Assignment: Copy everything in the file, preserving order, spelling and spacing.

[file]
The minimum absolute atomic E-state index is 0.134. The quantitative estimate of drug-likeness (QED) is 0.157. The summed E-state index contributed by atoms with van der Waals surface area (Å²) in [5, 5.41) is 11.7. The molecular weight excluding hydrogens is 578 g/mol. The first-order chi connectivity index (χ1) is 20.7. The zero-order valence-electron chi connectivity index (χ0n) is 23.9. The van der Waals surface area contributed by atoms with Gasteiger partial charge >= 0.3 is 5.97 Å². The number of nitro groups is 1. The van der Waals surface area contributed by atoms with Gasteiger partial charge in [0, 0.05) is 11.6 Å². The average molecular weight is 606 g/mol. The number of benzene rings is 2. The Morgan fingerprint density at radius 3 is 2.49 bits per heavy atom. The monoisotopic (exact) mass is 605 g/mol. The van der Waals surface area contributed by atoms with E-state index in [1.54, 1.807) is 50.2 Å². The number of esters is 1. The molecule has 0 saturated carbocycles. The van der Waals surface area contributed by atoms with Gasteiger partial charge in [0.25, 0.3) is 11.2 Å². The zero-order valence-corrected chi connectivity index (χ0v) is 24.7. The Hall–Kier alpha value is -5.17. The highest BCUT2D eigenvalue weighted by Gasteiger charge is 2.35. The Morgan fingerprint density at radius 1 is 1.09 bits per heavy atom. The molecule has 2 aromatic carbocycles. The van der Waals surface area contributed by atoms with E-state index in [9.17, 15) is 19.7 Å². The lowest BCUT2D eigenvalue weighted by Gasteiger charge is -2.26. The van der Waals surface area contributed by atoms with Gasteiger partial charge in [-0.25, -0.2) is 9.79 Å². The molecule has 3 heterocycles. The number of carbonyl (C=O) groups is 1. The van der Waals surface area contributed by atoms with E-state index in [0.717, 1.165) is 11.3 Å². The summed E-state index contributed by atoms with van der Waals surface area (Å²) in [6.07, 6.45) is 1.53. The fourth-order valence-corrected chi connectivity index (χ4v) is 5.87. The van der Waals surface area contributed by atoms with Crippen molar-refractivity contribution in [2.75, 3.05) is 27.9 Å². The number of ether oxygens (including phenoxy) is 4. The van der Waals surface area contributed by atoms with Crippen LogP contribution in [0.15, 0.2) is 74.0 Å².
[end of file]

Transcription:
The minimum absolute atomic E-state index is 0.134. The quantitative estimate of drug-likeness (QED) is 0.157. The summed E-state index contributed by atoms with van der Waals surface area (Å²) in [5, 5.41) is 11.7. The molecular weight excluding hydrogens is 578 g/mol. The first-order chi connectivity index (χ1) is 20.7. The zero-order valence-electron chi connectivity index (χ0n) is 23.9. The van der Waals surface area contributed by atoms with Gasteiger partial charge >= 0.3 is 5.97 Å². The number of nitro groups is 1. The van der Waals surface area contributed by atoms with Gasteiger partial charge in [0, 0.05) is 11.6 Å². The average molecular weight is 606 g/mol. The number of benzene rings is 2. The Morgan fingerprint density at radius 3 is 2.49 bits per heavy atom. The monoisotopic (exact) mass is 605 g/mol. The van der Waals surface area contributed by atoms with E-state index in [1.54, 1.807) is 50.2 Å². The number of esters is 1. The molecule has 0 saturated carbocycles. The van der Waals surface area contributed by atoms with Gasteiger partial charge in [0.25, 0.3) is 11.2 Å². The zero-order valence-corrected chi connectivity index (χ0v) is 24.7. The Hall–Kier alpha value is -5.17. The highest BCUT2D eigenvalue weighted by Gasteiger charge is 2.35. The Morgan fingerprint density at radius 1 is 1.09 bits per heavy atom. The molecule has 2 aromatic carbocycles. The van der Waals surface area contributed by atoms with E-state index in [9.17, 15) is 19.7 Å². The lowest BCUT2D eigenvalue weighted by Gasteiger charge is -2.26. The van der Waals surface area contributed by atoms with Gasteiger partial charge in [-0.25, -0.2) is 9.79 Å². The molecule has 3 heterocycles. The number of carbonyl (C=O) groups is 1. The van der Waals surface area contributed by atoms with E-state index in [0.717, 1.165) is 11.3 Å². The summed E-state index contributed by atoms with van der Waals surface area (Å²) in [6.07, 6.45) is 1.53. The fourth-order valence-corrected chi connectivity index (χ4v) is 5.87. The van der Waals surface area contributed by atoms with Crippen molar-refractivity contribution in [2.75, 3.05) is 27.9 Å². The number of ether oxygens (including phenoxy) is 4. The van der Waals surface area contributed by atoms with Crippen LogP contribution in [0.15, 0.2) is 74.0 Å².